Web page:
And ... what does this have to do with whether she dabbled in the questionable politics of her playboy husband?

#11 dirac

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Posted 31 May 2010 - 11:21 AM

Don't overlook the glitz factor in all this. In 1959, Castro had not identified himself as a Communist, and had, in fact, denounced it in that year. He was a celebrity revolutionary, as conflicted as that sounds, and was a darling of the jet set as an authentic hero.


Not sure that Castro's all having the 'glitz' of a 'celebrity revolutionary' is much in the way of a mitigating factor. :)

#12 dirac

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Posted 31 May 2010 - 11:26 AM

Dame Margot does remain the most significant British historical dancer to this day among older generations and for non-ballet enthusiasts it is propably the only name they will know, alongside that of Pavlova and Nureyev which I am sure you are aware.


And ... what does this have to do with whether she dabbled in the questionable politics of her playboy husband?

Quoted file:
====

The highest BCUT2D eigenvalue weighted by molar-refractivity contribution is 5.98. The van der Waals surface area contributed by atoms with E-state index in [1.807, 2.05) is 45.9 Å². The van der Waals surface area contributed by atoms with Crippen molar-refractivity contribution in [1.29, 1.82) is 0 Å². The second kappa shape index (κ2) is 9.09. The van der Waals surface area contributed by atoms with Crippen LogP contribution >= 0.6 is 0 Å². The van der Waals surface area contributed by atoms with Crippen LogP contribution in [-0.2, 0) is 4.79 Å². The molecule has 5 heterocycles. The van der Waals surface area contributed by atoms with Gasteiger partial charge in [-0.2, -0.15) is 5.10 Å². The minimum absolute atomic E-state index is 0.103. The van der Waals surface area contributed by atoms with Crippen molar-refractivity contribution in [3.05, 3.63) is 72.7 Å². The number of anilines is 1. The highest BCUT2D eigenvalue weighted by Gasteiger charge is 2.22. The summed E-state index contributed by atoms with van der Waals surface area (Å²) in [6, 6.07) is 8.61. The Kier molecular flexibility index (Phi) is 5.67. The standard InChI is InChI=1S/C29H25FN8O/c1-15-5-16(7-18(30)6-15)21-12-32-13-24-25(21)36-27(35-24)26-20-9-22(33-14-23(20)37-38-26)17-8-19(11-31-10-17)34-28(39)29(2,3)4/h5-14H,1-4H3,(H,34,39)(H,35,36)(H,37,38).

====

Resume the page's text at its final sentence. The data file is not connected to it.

Well, we can't assume that Tito's intentions were necessarily bad. Politics was the family business. Fonteyn's stature does make a difference - the story is not only interesting in itself but because it concerns Fonteyn. I would say that it was rather more than "dabbling" - although Fonteyn made light of it and it didn't turn out very well, to put it mildly, there's no reason to think that anyone involved wasn't dead serious, so to speak.

#13 leonid

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Posted 31 May 2010 - 11:52 AM

Dame Margot does remain the most significant British historical dancer to this day among older generations and for non-ballet enthusiasts it is propably the only name they will know, alongside that of Pavlova and Nureyev which I am sure you are aware.


And ... what does this have to do with whether she dabbled in the questionable politics of her playboy husband?